Canadian Forest Service Publications
Biomass from young hardwood stands on marginal lands: Allometric equations and sampling methods. 2017. Lupi, C.; Larocque, G.R.; DesRochers, A.; Labrecque, M.; Mosseler, A.; Major, J.; Beaulieu, J.; Tremblay, F.; Gordon, A.M.; Thomas, B.R.; Vézina, A.; Bouafif, H.; Cormier, D.; Sidders, D.; Krygier, R. Biomass Bioenergy 98: 172-181.
Issued by: Laurentian Forestry Centre
Catalog ID: 37811
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We developed allometric equations for small-diameter woody species growing on mixed forest marginal lands, which are potential sources of biomass for bioenergy. Eleven species of trees and shrubs were sampled from a site located in eastern Canada. Equations derived in this study generally performed better than equations from the literature. Also, fixed-area plots (FAP) and line-intersect sampling (LIS) methods using both random or systematic selection of sampling units were compared to determine which method required the lowest number of measurements to estimate stand biomass for the same precision.
The fixed-area plots method was successfully used to estimate relatively accurately oven-dry biomass per hectare. Results indicated that potentially harvestable woody biomass (oven dry basis) varied between 33-41 and 12-13 t ha-1 for the most and least productive marginal sites respectively. On the most productive site, LIS estimates (between 20 and 42 t ha-11) were usually lower than those obtained using different FAP sampling methods (i.e. systematic or random, small (50 m2) or large (100 m2) plots), but similar on the more open sites (between 10 and 14 t ha-1). Small FAP resulted in a plot without measurements in one case. Moreover, estimates based on small FAP were generally higher, even if not significantly different from larger plot estimates. We therefore suggest using FAP with 100 m2 plots to estimate small-diameter woody biomass on marginal lands with dense vegetation, while LIS, even if promising for open stands, needs further evaluation before recommendation.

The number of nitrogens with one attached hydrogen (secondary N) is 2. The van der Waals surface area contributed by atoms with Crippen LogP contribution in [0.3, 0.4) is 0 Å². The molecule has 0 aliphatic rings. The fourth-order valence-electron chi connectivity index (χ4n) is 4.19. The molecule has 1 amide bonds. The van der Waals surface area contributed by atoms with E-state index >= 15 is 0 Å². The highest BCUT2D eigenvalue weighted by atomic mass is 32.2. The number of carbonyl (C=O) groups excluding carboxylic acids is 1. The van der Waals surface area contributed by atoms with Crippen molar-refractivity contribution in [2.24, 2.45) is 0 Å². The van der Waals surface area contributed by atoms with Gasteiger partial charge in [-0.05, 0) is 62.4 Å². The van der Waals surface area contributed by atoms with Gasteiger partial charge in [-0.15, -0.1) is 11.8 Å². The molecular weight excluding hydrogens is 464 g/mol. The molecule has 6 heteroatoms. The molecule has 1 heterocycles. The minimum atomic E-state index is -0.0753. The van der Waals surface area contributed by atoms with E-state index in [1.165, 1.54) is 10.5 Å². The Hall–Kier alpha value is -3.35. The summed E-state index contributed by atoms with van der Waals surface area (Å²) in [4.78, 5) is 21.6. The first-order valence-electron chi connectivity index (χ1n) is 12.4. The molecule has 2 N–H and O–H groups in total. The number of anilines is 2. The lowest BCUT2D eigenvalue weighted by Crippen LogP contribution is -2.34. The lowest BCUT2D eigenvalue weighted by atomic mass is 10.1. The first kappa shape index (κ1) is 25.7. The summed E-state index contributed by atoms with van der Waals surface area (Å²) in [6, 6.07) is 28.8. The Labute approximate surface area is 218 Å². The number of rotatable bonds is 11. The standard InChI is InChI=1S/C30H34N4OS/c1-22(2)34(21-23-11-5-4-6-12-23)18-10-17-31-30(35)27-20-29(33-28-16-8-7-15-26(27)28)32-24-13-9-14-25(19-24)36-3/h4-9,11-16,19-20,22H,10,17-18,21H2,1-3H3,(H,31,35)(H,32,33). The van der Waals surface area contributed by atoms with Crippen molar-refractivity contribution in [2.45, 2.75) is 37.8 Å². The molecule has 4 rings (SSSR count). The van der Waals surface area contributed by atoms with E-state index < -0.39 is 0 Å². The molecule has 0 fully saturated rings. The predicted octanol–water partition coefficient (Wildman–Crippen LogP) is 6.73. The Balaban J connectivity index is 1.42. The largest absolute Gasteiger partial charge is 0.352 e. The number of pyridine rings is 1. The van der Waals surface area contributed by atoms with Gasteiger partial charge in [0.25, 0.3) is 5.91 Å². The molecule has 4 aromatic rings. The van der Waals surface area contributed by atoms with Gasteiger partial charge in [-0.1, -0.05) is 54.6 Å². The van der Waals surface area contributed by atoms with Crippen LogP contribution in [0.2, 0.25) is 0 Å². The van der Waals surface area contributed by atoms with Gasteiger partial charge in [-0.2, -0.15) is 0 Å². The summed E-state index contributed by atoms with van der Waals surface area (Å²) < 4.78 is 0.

Plain Language Summary
In this study, the researchers developed allometric equations (i.e., illustrating the relationships between the different parts of the tree) for small-diameter woody species growing in mixed forests on marginal lands. These species are potential sources of biomass for bioenergy. Overall, the equations derived from this study are more accurate than those that can be found in the literature.
Eleven species of trees and shrubs were sampled from a site in eastern Canada. Two types of sampling methods were compared in order to determine which type requires the least amount of measurements to provide the same level of precision for stand biomass estimates. The researchers suggest using plots with a fixed area of 100 m2 to estimate the biomass of small-diameter woody species on marginal lands with dense vegetation. Although linear plots seem promising in low-density stands, further assessments are required before they can be recommended.